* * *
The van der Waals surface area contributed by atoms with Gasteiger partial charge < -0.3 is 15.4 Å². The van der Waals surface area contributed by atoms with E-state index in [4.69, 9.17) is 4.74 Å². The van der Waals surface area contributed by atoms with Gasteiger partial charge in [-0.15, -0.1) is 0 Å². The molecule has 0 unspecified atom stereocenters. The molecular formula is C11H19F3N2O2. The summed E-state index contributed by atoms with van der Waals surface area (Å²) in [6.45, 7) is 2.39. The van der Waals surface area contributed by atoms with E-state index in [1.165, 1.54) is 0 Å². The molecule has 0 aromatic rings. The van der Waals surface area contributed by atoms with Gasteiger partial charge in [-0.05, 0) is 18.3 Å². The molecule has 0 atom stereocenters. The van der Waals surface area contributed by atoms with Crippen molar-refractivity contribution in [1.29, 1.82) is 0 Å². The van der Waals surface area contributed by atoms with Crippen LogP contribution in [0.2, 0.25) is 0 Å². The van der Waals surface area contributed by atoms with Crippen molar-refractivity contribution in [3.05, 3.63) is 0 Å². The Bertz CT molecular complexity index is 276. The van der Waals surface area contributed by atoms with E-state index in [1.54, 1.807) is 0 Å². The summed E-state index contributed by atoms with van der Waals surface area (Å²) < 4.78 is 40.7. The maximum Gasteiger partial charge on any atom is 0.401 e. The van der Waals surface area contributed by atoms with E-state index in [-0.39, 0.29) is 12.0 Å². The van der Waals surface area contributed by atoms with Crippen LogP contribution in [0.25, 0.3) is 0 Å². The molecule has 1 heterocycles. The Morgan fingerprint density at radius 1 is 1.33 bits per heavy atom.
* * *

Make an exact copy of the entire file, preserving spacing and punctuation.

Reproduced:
The van der Waals surface area contributed by atoms with Gasteiger partial charge < -0.3 is 15.4 Å². The van der Waals surface area contributed by atoms with E-state index in [4.69, 9.17) is 4.74 Å². The van der Waals surface area contributed by atoms with Gasteiger partial charge in [-0.15, -0.1) is 0 Å². The molecule has 0 unspecified atom stereocenters. The molecular formula is C11H19F3N2O2. The summed E-state index contributed by atoms with van der Waals surface area (Å²) in [6.45, 7) is 2.39. The van der Waals surface area contributed by atoms with E-state index in [1.165, 1.54) is 0 Å². The molecule has 0 aromatic rings. The van der Waals surface area contributed by atoms with Gasteiger partial charge in [-0.05, 0) is 18.3 Å². The molecule has 0 atom stereocenters. The van der Waals surface area contributed by atoms with Crippen molar-refractivity contribution in [1.29, 1.82) is 0 Å². The van der Waals surface area contributed by atoms with Crippen LogP contribution in [0.2, 0.25) is 0 Å². The van der Waals surface area contributed by atoms with Crippen molar-refractivity contribution in [3.05, 3.63) is 0 Å². The Bertz CT molecular complexity index is 276. The van der Waals surface area contributed by atoms with E-state index in [1.54, 1.807) is 0 Å². The summed E-state index contributed by atoms with van der Waals surface area (Å²) < 4.78 is 40.7. The maximum Gasteiger partial charge on any atom is 0.401 e. The van der Waals surface area contributed by atoms with E-state index in [-0.39, 0.29) is 12.0 Å². The van der Waals surface area contributed by atoms with Crippen LogP contribution in [0.25, 0.3) is 0 Å². The molecule has 1 heterocycles. The Morgan fingerprint density at radius 1 is 1.33 bits per heavy atom.